“Contrary to conventional wisdom, innovation isn’t a genetic endowment magically given to some and not others; it’s a set of skills that can be developed with practice,” Dyer says. “If you want to be one of the really successful people that make a mark in business, you want to be the person that comes up with the idea, not just the person who carries out others’ ideas.”

Michael Smart | Newswise Science News
Further information:

Further reports about: Business Vision Innovators specific innovation skills

More articles from Studies and Analyses:

nachricht Diagnoses: When Are Several Opinions Better Than One?
19.07.2016 | Max-Planck-Institut für Bildungsforschung

nachricht High in calories and low in nutrients when adolescents share pictures of food online
07.04.2016 | University of Gothenburg

All articles from Studies and Analyses >>>

The most recent press releases about innovation >>>

Die letzten 5 Focus-News des innovations-reports im Überblick:

Im Focus: New 3-D wiring technique brings scalable quantum computers closer to reality

Researchers from the Institute for Quantum Computing (IQC) at the University of Waterloo led the development of a new extensible wiring technique capable of controlling superconducting quantum bits, representing a significant step towards to the realization of a scalable quantum computer.

"The quantum socket is a wiring method that uses three-dimensional wires based on spring-loaded pins to address individual qubits," said Jeremy Béjanin, a PhD...

Im Focus: Scientists develop a semiconductor nanocomposite material that moves in response to light

In a paper in Scientific Reports, a research team at Worcester Polytechnic Institute describes a novel light-activated phenomenon that could become the basis for applications as diverse as microscopic robotic grippers and more efficient solar cells.

A research team at Worcester Polytechnic Institute (WPI) has developed a revolutionary, light-activated semiconductor nanocomposite material that can be used...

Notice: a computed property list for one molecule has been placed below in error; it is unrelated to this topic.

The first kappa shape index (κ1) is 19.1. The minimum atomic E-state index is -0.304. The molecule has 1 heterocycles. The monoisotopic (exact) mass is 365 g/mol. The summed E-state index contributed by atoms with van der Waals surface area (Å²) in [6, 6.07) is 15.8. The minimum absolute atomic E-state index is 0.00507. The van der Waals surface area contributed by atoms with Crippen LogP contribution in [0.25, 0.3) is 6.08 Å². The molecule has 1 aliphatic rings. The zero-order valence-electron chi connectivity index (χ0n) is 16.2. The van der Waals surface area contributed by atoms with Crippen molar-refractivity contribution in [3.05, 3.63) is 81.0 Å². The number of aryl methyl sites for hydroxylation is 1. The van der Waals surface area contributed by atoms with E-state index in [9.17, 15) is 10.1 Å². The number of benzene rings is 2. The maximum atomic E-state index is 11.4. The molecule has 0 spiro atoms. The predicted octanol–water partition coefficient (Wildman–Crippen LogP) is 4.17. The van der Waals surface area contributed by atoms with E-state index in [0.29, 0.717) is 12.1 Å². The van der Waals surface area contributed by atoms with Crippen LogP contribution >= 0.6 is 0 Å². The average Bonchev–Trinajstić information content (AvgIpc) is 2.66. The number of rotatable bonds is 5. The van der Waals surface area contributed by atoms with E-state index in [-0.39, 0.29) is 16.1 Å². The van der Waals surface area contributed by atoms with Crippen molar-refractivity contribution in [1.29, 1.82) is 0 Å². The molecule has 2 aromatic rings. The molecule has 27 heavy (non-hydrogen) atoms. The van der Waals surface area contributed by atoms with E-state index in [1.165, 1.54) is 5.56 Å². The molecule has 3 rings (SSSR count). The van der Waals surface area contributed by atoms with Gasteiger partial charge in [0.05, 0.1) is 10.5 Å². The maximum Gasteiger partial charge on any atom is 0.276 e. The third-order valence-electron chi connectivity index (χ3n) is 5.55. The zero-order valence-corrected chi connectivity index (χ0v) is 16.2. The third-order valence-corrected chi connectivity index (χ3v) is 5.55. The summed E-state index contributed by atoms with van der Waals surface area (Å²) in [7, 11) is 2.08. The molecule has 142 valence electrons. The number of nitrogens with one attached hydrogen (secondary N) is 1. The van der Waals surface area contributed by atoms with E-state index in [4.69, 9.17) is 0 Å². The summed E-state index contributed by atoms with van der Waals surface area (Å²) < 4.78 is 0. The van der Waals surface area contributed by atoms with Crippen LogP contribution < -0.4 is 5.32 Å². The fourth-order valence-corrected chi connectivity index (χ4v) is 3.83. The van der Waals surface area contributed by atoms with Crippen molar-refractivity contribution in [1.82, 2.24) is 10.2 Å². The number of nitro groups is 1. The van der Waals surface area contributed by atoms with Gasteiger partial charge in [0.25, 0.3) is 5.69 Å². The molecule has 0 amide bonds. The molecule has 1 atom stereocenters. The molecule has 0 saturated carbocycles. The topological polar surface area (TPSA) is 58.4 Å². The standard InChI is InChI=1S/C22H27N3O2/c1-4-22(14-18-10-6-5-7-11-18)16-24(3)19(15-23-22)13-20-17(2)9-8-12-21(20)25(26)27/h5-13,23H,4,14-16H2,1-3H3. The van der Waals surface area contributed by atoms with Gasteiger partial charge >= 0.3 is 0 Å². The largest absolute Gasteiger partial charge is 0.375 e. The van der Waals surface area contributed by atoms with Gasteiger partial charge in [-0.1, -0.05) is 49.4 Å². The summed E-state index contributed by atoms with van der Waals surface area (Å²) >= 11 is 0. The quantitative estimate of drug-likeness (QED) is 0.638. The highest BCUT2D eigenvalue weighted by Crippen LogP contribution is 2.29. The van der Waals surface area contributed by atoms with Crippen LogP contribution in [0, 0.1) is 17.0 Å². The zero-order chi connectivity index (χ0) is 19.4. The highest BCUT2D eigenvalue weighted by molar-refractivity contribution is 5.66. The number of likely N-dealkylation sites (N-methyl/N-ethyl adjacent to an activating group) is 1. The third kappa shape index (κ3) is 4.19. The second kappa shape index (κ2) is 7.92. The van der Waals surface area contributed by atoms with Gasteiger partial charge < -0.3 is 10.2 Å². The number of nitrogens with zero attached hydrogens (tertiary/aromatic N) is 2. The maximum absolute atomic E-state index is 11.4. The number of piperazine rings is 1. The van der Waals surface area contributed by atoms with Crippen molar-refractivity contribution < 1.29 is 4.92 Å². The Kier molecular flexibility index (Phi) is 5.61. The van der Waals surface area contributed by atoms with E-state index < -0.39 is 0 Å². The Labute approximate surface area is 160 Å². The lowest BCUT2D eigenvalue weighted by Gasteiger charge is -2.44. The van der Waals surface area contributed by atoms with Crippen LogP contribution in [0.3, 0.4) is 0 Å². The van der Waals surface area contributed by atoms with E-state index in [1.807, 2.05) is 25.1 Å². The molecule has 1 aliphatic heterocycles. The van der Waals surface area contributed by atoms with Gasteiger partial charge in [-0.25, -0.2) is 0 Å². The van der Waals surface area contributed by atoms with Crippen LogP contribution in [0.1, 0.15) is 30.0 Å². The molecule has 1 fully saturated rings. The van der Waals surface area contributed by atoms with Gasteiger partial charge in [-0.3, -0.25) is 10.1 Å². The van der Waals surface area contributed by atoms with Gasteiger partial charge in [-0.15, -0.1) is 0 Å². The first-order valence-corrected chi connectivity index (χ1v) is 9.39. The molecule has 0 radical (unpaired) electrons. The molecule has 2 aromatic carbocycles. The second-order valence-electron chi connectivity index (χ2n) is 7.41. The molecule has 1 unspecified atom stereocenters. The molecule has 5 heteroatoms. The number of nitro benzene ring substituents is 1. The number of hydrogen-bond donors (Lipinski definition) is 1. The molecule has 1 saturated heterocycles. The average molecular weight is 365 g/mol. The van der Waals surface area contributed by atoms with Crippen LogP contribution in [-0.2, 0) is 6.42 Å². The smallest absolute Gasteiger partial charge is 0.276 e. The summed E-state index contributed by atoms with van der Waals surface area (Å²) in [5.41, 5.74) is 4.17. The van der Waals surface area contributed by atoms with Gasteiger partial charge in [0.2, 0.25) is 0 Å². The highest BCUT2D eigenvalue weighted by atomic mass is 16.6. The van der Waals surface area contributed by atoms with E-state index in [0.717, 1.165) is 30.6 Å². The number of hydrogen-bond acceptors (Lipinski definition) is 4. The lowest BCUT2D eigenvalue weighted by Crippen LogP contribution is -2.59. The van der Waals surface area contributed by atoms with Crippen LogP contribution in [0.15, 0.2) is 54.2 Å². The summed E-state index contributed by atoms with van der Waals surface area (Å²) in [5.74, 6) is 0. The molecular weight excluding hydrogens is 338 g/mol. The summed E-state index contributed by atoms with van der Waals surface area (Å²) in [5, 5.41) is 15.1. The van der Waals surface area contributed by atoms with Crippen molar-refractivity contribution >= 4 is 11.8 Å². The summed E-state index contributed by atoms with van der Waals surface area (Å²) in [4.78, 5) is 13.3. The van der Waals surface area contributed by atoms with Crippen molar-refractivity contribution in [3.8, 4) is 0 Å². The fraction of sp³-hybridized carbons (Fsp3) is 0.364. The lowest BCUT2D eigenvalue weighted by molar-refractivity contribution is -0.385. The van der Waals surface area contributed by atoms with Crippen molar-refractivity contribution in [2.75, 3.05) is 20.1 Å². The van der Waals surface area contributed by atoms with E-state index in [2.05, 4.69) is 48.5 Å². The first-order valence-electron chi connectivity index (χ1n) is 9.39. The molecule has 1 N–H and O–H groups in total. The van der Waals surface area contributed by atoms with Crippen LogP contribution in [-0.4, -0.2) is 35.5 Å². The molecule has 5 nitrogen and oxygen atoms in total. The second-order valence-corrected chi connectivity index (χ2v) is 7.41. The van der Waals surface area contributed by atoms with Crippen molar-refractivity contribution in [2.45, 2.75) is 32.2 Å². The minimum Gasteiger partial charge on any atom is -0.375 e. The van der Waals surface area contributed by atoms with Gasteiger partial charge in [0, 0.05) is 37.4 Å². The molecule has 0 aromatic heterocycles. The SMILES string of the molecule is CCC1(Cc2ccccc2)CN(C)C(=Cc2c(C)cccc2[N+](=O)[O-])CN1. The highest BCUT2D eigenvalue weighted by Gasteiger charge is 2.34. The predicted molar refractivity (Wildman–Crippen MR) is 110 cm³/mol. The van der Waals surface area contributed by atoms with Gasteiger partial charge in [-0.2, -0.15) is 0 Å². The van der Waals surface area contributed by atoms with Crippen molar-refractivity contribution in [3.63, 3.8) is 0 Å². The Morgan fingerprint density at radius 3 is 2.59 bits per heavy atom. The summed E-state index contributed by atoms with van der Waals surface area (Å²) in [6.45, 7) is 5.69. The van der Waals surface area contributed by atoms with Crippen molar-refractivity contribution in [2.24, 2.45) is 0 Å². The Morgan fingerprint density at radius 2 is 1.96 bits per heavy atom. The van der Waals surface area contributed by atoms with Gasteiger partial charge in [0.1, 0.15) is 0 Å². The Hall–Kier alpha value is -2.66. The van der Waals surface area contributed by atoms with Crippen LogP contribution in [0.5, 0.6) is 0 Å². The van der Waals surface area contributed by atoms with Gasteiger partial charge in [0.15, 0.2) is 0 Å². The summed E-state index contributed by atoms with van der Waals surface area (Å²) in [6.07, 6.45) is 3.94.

Im Focus: Diamonds aren't forever: Sandia, Harvard team create first quantum computer bridge

By forcefully embedding two silicon atoms in a diamond matrix, Sandia researchers have demonstrated for the first time on a single chip all the components needed to create a quantum bridge to link quantum computers together.

"People have already built small quantum computers," says Sandia researcher Ryan Camacho. "Maybe the first useful one won't be a single giant quantum computer...

Im Focus: New Products - Highlights of COMPAMED 2016

COMPAMED has become the leading international marketplace for suppliers of medical manufacturing. The trade fair, which takes place every November and is co-located to MEDICA in Dusseldorf, has been steadily growing over the past years and shows that medical technology remains a rapidly growing market.

In 2016, the joint pavilion by the IVAM Microtechnology Network, the Product Market “High-tech for Medical Devices”, will be located in Hall 8a again and will...

Im Focus: Ultra-thin ferroelectric material for next-generation electronics

'Ferroelectric' materials can switch between different states of electrical polarization in response to an external electric field. This flexibility means they show promise for many applications, for example in electronic devices and computer memory. Current ferroelectric materials are highly valued for their thermal and chemical stability and rapid electro-mechanical responses, but creating a material that is scalable down to the tiny sizes needed for technologies like silicon-based semiconductors (Si-based CMOS) has proven challenging.

Now, Hiroshi Funakubo and co-workers at the Tokyo Institute of Technology, in collaboration with researchers across Japan, have conducted experiments to...

All Focus news of the innovation-report >>>



Event News

#IC2S2: When Social Science meets Computer Science - GESIS will host the IC2S2 conference 2017

14.10.2016 | Event News

Agricultural Trade Developments and Potentials in Central Asia and the South Caucasus

14.10.2016 | Event News

World Health Summit – Day Three: A Call to Action

12.10.2016 | Event News

Latest News

Resolving the mystery of preeclampsia

21.10.2016 | Health and Medicine

Stanford researchers create new special-purpose computer that may someday save us billions

21.10.2016 | Information Technology

From ancient fossils to future cars

21.10.2016 | Materials Sciences

More VideoLinks >>>